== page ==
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Kaleb Thompson

Born and raised in Weyburn, Saskatchewan. Since I was young, I knew I would be in the construction trade… I was always building and working with my hands. My dad woodworked as a hobby and I would always be in the shop hammering nails or cutting with the scroll saw, and thus started my journey in the world of creating. In high school, my favourite and most successful class was construction shop class where I learned the foundations of building processes and techniques. There, I was awarded the Saskatchewan youth apprenticeship scholarship. After school, I started a job installing hardwood floors, which taught me lots about high-end detail work and helped me develop the skills and patience needed to produce high-end work. At this time, I started building small pieces of furniture and other projects. I really enjoyed it. I enjoyed it so much I decided it was something I wanted to learn more about, which led me to the Selkirk Fine Woodworking Program.


I’ve always loved seeing the creative ways furniture makers can take a simple piece of wood and express themselves in unique ways. Whether it be clean lines or smooth curves, if a piece appears to have had thought put into it, I was inspired. As I started diving into fine woodworking, one technique really caught my eye that I’d never seen much before, marquetry. Marquetry is the art of assembling a picture or design from assorted pieces of wood veneers. This technique is as beautiful as it is complicated. I read as much as I could on the techniques of masters like Silas Kopf and Paul Schurchl, and worked out the process in a way that worked for me. With each piece I complete, I learn what works and what doesn’t, and I’m constantly refining the process. Marquetry opens up endless design possibilities. Because of this, most of my designs start with the marquetry.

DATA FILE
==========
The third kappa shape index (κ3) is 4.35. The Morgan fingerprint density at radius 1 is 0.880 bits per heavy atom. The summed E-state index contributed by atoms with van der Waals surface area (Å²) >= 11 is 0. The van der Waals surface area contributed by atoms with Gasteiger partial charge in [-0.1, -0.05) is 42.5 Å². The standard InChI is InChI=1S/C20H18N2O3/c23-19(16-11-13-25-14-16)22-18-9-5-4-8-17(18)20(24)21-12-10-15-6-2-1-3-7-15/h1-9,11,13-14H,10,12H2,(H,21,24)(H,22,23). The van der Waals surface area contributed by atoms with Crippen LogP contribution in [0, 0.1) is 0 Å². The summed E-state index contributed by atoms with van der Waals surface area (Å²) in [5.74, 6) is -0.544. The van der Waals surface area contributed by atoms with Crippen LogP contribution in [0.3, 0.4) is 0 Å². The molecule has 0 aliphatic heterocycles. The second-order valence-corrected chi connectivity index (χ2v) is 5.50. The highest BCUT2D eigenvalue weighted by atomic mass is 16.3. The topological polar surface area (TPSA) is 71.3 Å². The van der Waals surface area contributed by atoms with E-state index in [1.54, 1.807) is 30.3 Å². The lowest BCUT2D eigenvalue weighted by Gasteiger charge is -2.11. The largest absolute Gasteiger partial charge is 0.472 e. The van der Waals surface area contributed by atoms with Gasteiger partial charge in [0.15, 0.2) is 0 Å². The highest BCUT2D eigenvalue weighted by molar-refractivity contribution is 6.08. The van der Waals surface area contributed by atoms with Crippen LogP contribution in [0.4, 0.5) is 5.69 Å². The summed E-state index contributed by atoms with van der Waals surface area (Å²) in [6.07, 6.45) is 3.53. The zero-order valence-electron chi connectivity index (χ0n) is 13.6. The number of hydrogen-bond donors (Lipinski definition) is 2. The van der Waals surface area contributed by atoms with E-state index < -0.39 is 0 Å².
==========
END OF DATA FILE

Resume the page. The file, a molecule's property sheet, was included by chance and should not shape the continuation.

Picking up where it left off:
Something I learned from master marquetry artists is that it’s important to produce a piece that would look good if there was no marquetry. When in the design process, I usually start with a general theme I want the entire piece to revolve around and design a marquetry piece based on the theme or vice versa. Then, I start with the rest of the structure of the piece and other elements. I try to design each part to relate the theme in someway, and that goes from the shape, texture, placement, or wood selection. I’m inspired by the way Silas and Paul are creating marquetry that uses traditional techniques, but in entirely new ways. I’m hoping to follow in this way and design new and unique pieces.